The repudiation of the 2018 presidential election led to the international recognition of the National Assembly speaker, Juan Guaidó, as Interim President, until free and fair elections are held. As stated by Miguel Angel Lara “it is Guaidó, a democratic leader who is calling for internationally supervised free and fair elections, and not Maduro, a dictator who barely keeps a democratic façade, who should be regarded and recognized as Venezuela’s president”. Despite this international support, Maduro has preserved power, while the fragility of Venezuela is dramatically increasing.
Considering the several international statements that rejected the 2018 election, it is possible to conclude that any election held in Venezuela, under the same -or worst- conditions than the 2018 presidential election, should follow the same result: the international and national repudiation.
In June 2020, Nicolás Maduro announced parliamentary elections for December 6, 2020. In just a few weeks, the Supreme Tribunal adopted several rulings that reduced the already weak electoral integrity conditions. Following the report prepared by IDEA and the Catholic University Andrés Bello, these are the principles restrictions that were introduced:
a) The Supreme Tribunal appointed the five directors of the electoral authority, the National Electoral Council, although the Constitution establishes that only the National Assembly could appoint those directors through public hearings conducted by civil society organizations.
b) The Supreme Tribunal overruled the electoral laws, authorizing the new National Electoral Council to enact “electoral laws” (an authority exclusively vested in the National Assembly). Also, the new laws enacted by the electoral authority was grossly arbitrary: the number of deputies was increased, the direct vote of the indigenous population was suppressed, and the international observation was dramatically reduced.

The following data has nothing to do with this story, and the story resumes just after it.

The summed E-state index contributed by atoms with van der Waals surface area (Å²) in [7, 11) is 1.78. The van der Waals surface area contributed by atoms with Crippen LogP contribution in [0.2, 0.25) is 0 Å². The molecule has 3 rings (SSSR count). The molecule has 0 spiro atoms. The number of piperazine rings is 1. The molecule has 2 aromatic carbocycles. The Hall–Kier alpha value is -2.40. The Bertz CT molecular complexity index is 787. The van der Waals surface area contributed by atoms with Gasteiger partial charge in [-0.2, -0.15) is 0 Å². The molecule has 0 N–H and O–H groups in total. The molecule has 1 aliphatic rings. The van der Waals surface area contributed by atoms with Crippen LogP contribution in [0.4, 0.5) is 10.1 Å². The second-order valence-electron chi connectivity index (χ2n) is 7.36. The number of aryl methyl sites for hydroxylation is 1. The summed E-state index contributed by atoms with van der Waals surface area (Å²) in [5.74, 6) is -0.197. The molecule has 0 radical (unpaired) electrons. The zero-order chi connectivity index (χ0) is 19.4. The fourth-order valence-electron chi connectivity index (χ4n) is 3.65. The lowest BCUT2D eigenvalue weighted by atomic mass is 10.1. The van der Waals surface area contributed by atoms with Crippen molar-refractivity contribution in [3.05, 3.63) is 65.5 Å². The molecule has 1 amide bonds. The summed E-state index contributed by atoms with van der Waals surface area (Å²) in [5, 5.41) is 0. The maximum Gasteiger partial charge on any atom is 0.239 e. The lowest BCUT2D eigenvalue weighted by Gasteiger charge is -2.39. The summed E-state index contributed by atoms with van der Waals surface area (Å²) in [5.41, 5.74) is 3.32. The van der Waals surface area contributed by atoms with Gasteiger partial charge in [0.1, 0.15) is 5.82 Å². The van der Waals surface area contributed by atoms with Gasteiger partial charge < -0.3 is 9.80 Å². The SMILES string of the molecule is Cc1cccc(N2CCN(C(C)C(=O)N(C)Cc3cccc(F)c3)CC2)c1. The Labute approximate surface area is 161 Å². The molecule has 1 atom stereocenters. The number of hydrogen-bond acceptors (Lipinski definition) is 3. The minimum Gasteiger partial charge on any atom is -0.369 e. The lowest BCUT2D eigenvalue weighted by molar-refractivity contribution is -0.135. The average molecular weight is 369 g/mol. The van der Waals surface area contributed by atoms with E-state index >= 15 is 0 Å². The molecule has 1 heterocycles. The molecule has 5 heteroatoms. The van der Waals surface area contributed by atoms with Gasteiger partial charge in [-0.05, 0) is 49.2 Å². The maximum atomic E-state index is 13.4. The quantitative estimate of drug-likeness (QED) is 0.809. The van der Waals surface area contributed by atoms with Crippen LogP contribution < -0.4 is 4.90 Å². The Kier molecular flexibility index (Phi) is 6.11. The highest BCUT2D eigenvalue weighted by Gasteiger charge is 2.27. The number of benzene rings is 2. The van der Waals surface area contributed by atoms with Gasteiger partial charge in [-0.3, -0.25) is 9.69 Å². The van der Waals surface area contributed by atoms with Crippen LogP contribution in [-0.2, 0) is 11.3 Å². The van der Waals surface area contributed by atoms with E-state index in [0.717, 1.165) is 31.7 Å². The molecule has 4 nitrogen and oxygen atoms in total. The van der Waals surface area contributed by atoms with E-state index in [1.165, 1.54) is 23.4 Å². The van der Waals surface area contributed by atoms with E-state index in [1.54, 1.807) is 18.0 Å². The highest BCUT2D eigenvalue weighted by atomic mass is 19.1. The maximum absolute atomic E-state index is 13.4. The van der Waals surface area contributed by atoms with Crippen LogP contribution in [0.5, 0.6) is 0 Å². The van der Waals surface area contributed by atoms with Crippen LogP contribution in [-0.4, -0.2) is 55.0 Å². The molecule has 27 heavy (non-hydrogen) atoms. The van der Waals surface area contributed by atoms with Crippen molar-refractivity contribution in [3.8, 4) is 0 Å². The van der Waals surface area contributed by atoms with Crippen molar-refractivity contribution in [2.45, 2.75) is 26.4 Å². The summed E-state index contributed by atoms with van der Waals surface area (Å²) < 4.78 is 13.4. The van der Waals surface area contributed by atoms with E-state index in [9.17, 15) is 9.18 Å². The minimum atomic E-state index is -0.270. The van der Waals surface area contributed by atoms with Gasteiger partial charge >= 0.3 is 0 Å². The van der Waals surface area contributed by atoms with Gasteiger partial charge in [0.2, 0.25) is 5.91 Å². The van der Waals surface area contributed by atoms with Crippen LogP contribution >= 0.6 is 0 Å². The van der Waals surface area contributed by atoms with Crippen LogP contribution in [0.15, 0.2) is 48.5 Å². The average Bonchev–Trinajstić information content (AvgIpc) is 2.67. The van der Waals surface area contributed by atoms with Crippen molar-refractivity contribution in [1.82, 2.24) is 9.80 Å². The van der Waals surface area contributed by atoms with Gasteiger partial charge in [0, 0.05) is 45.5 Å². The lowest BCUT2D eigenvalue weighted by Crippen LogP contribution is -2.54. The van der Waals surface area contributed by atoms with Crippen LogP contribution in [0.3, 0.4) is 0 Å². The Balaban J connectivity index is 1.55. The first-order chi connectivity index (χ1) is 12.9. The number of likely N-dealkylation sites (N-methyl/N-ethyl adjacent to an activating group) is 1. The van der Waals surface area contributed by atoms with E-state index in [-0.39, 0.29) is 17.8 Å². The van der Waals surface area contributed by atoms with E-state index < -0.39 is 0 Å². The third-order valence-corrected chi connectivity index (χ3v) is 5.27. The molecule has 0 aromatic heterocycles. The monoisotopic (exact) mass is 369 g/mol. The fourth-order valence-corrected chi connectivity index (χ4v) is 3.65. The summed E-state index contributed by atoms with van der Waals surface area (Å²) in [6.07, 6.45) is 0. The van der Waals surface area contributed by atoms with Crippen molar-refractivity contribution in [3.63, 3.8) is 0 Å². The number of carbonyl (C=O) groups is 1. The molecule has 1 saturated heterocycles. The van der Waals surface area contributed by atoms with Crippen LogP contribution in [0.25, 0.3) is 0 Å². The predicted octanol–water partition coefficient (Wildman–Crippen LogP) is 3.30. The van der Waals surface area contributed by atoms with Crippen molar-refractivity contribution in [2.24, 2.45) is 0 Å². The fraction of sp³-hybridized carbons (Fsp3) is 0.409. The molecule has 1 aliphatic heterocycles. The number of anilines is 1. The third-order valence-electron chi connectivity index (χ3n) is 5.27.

c) Finally, the Supreme Tribunal intervened three of the main political parties of the opposition, creating “ad-hoc boards” that favored Maduro’s plan. This is a perfect example of the opposition political co-optation. Maduro was able to simulate competitiveness condition with a co-opted opposition, while the deputies of the National Assembly has been subject to political persecution, as was recently concluded by the Human Right Council’s Report of the independent international fact-finding mission on Venezuela
According to the European Union High Representative for the Common Foreign and Security Policy, in a June 2020 statement, the deterioration of the electoral integrity conditions reduced “the democratic space in the country to a minimum and create additional obstacles to the resolution of the profound political crisis in Venezuela”. Neither the European Union nor the Organization of American States accepted Maduro’s invitation to participate as electoral observers based on the lack of electoral conditions. The democratic opposition, represented in the 2015 National Assembly, decided to boycott the election.
Considering those reasons, the 2020 parliamentary elections were less competitive than the rigged presidential election of 2018. Additional evidence is the turnout: based on the information provided by the electoral authority, just 30.5% of the voters participated in the election, for a total of 6.251.080 votes. This is the lowest turnout of the recent national elections held in Venezuela:
This post was originally published on Radio Free.